Comparative Strangers(9)

By: Sara Craven

‘That’s a pity.’

He shrugged, ‘That’s the way it goes.’ He looked at her. ‘You’re an only child?’

She nodded. ‘Didn’t Nigel tell you?’

‘He actually told me very little about you, except that you were engaged, accompanied by a reluctant invitation to meet you and your mother.’

Amanda smiled wryly. That was a rather heavy evening. I had the feeling you didn’t altogether approve of me.‘

That would have been very presumptuous of me.‘ He added, after a pause, ’I think I was merely amazed that Nigel had decided to settle down. Also, we’d had a row on the way here. Nigel is due to inherit some shares in the company on his marriage, and he wanted to push matters forward. I had to tell him it couldn’t be done, and he wasn’t very pleased. He thought I should have bent the rules in his favour.‘

‘Could you have done so?’ she asked gravely.

He said, ‘No,’ and there was a silence. Then he said. ‘May I help with the washing up?’

There isn’t any. I simply load the dishwasher.‘ Amanda got up. ’And, as it’s rather ancient and temperamental, it prefers a hand it knows.‘

‘Then I’ll make the coffee,‘ he said promptly. He had beautiful teeth when he smiled, she noticed. ’Don’t look so stunned, Amanda. I’m reasonably house-trained. If you’ll show me where the sheets and blankets are kept, I’ll even make up my own bed.‘

‘It’s already done,’ she began, and paused as the phone began to ring again.

‘Load the dishwasher,’ Malory said. 'I'll answer it.‘

Amanda found that her hands were trembling as she scraped the dishes and put them into the machine.

‘Wrong number,’ Malory said briefly when he returned, but she didn’t believe him.

They drank their coffee in the drawing-room, watching a re-run of The French Connection. Watching Malory covertly, Amanda decided that the violence of the New York drugs scene must be as far removed from his environment as it was possible to get.

‘He’s got a bijou residence where he’s waited on hand and foot by devoted retainers’ Nigel had told her once, derisively. ’And when he’s not at the labs trying to produce a wonder-drug that will cure every known disease, he’s in his box at the opera. Coming into contact with the real world must be a hell of a shock to his system. Fortunately for him, he doesn’t have to do it very often.‘

But today’s events had been the real world with a vengeance, Amanda thought with a little sigh, which she hastily converted into a yawn as he looked at her.

‘You’re tired?’

‘I think I must be.’ It wasn’t strictly the truth, but she was eager to go upstairs and shut her door. The evening had turned into a rather unnerving experience, and it wasn’t altogether due to the crank calls. Sharing this kind of intimacy with Malory was—strange, and she would be glad when it was over.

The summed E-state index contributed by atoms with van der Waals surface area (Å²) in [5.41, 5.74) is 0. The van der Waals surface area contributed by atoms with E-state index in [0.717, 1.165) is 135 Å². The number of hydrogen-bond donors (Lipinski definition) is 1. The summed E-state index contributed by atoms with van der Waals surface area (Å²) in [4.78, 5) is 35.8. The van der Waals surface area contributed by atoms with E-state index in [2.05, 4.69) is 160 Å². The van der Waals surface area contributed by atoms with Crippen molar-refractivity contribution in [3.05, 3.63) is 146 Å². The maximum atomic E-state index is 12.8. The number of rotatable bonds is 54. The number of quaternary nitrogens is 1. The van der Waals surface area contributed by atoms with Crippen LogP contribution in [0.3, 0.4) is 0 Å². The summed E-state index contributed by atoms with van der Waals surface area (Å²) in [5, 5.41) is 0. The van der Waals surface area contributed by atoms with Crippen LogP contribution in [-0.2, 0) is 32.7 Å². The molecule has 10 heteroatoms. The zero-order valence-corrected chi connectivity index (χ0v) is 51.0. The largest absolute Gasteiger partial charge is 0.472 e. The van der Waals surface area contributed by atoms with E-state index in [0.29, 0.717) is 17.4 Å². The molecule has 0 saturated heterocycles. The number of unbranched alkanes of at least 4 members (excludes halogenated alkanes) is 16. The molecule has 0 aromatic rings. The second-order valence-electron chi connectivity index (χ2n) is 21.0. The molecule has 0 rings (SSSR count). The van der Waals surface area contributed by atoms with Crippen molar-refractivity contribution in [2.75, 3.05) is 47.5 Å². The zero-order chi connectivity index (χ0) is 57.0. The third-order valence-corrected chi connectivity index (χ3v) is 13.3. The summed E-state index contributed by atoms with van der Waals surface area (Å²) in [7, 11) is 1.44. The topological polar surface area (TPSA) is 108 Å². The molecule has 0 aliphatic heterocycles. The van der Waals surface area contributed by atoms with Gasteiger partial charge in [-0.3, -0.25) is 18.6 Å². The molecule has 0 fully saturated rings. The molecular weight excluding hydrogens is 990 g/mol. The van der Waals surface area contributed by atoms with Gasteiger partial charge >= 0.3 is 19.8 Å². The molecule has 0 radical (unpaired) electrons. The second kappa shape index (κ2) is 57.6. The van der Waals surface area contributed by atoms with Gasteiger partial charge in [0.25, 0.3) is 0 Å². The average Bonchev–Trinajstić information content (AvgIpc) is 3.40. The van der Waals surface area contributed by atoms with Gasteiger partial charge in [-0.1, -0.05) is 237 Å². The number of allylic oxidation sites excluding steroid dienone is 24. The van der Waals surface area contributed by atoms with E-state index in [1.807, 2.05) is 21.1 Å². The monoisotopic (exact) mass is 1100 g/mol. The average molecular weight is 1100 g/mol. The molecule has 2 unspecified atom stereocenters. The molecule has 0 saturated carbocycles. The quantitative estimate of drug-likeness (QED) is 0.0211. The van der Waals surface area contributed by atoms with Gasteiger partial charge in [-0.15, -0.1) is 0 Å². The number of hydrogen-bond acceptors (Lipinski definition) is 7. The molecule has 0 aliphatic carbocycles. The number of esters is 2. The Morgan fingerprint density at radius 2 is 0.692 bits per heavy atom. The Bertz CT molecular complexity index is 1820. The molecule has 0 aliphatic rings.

She had tried phoning her mother earlier, but there was no reply, and she guessed that she and Elaine had gone to the theatre. I’ll have to get through to her in the morning, she thought.

And then, slowly and painfully, she would try to get her life back on to an even keel again—learning to live without Nigel.

She yawned ostentatiously, and got to her feet. ‘Well—goodnight. I hope you have everything you need.’ She tried a smile. I’m sorry I can’t provide pyjamas.‘

‘That’s no sacrifice. I never wear them’ He had risen, too, and was walking over to her. Amanda had kicked off her shoes as she often did, and she felt oddly dwarfed suddenly.

He said quietly, “Goodnight, Amanda, sleep well.‘ And for one brief, troubled moment, she thought he was going to kiss her, and her whole body went into shock at the idea.

She found she was backing away, babbling something incoherent about the spark-guard for the fire, and fled.

She was still awake an hour later when he came upstairs to bed, but he passed her door without hesitating, and she lay in the darkness, castigating herself for having behaved like an idiot in front of him, yet again.

She was just asking herself for the umpteenth time where the harm would have been in a brief, farewell peck on the cheek, and still receiving no satisfactory answer, when she fell asleep.

The crash seemed to shatter the room. For one terrified, screaming moment, Amanda thought the cottage had been bombed, then she made herself reach for the switch of the bedside lamp, realising as she did so that a strong current of cold air was reaching her from somewhere.

As the lamp came on, she cried out. There was a gaping hole in the middle of her window-pane, and a half-brick lay on the carpet, surrounded by shards of broken glass. There were even some splinters on her duvet, she realised, shuddering.

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